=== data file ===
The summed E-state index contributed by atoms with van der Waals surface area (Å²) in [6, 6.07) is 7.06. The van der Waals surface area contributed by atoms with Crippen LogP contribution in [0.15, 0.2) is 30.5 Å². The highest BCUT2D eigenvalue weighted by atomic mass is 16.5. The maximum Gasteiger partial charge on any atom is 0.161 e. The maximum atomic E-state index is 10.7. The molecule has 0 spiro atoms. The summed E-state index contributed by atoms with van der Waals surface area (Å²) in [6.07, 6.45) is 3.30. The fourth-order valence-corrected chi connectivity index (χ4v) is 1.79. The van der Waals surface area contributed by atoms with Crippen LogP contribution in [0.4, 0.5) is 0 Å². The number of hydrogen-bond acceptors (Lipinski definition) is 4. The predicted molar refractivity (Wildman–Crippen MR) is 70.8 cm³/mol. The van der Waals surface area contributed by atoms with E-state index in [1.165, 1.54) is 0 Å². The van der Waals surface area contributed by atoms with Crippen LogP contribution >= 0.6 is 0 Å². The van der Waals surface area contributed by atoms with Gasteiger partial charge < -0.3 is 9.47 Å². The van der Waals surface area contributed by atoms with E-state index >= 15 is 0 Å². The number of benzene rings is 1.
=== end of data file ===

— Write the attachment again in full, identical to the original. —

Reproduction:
The summed E-state index contributed by atoms with van der Waals surface area (Å²) in [6, 6.07) is 7.06. The van der Waals surface area contributed by atoms with Crippen LogP contribution in [0.15, 0.2) is 30.5 Å². The highest BCUT2D eigenvalue weighted by atomic mass is 16.5. The maximum Gasteiger partial charge on any atom is 0.161 e. The maximum atomic E-state index is 10.7. The molecule has 0 spiro atoms. The summed E-state index contributed by atoms with van der Waals surface area (Å²) in [6.07, 6.45) is 3.30. The fourth-order valence-corrected chi connectivity index (χ4v) is 1.79. The van der Waals surface area contributed by atoms with Crippen LogP contribution in [0.4, 0.5) is 0 Å². The number of hydrogen-bond acceptors (Lipinski definition) is 4. The predicted molar refractivity (Wildman–Crippen MR) is 70.8 cm³/mol. The van der Waals surface area contributed by atoms with E-state index in [1.165, 1.54) is 0 Å². The van der Waals surface area contributed by atoms with Crippen LogP contribution >= 0.6 is 0 Å². The van der Waals surface area contributed by atoms with Gasteiger partial charge < -0.3 is 9.47 Å². The van der Waals surface area contributed by atoms with E-state index >= 15 is 0 Å². The number of benzene rings is 1.